Sussex students demand compensation over strike

Students at the University of Sussex have launched legal action over lost teaching time after a 14-day strike by university staff.

Tuesday, 24th April 2018, 10:29 am
Updated Friday, 8th June 2018, 6:24 am
University of Sussex (Photograph: N Chadwick/Creative Commons Licence) SUS-170117-154510001

More than 1,000 students from across the country have signed up to take collective court action against universities, including 32 from the University of Sussex.

Staff from 61 universities took action over pensions, which saw University and College Union (UCU) members take 14 strike days over four weeks during February and March.

A compensation website was set up by specialist law firm Asserson, to allow students to sign up for collective court action.

Some students supported the strikes at the University of Sussex (Photograph: Eddie Mitchell)

More than 1,000 students from Sussex, Oxford, Cambridge, Bristol and Exeter have signed up, which means that the group claim has a sufficient number of students to apply for a Group Litigation Order.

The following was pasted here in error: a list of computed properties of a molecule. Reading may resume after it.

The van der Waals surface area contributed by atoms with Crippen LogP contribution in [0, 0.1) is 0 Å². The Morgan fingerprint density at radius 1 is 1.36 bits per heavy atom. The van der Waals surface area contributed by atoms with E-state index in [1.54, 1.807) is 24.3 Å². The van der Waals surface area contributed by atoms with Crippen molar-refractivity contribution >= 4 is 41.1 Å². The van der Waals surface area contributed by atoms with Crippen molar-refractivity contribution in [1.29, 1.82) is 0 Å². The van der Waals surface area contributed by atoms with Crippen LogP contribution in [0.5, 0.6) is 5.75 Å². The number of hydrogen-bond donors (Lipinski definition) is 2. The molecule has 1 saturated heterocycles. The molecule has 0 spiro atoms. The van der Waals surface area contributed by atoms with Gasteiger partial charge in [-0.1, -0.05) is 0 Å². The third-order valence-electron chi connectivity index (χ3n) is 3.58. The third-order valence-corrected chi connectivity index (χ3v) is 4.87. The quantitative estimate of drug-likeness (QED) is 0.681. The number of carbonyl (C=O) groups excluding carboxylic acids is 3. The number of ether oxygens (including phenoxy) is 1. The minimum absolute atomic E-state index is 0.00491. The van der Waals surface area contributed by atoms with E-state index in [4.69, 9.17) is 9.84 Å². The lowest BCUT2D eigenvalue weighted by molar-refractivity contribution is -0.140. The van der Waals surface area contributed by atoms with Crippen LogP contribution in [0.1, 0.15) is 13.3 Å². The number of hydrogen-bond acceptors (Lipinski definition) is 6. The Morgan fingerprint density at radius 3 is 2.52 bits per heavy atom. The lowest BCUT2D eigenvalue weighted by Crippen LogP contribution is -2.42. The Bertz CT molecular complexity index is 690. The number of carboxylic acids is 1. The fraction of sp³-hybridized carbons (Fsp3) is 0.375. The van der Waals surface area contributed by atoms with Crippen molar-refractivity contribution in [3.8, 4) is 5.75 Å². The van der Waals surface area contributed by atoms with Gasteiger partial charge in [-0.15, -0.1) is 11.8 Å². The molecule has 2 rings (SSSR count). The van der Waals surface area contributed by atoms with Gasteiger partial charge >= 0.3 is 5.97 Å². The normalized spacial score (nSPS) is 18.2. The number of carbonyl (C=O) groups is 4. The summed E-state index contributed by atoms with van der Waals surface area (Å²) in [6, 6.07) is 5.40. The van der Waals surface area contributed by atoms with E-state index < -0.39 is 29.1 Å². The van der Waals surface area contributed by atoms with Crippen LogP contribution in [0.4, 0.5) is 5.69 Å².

Shimon Goldwater, a senior solicitor at Asserson, said: “No other service provider would get away with charging for 25 weeks of a service and cutting that to 22 with no price reduction. There is no question that universities owe students fair compensation.

“If the class action is accepted, universities would pay out millions of pounds. Over 20,000 undergraduates attend each large UK university. Paying approximately £500 compensation each to 20,000 students would cost £10 million.

“With the UCU estimating in March that strike action affected a million students, with the loss of 575,000 teaching hours that will not be rescheduled, we’re expecting a surge of sign ups over the coming weeks. This is already one of the largest student group legal actions ever to have been launched in the UK.”

A University of Sussex spokesperson said: “The University is actively looking at the effect of the strike and has already put in place some measures to make up for the missed classes. We are very sorry that some classes did not take place due to the industrial action, which is now finished. The University is revising assessments and examinations, to ensure that no student will be disadvantaged academically.”

To find out more about the compensation claim, click here.

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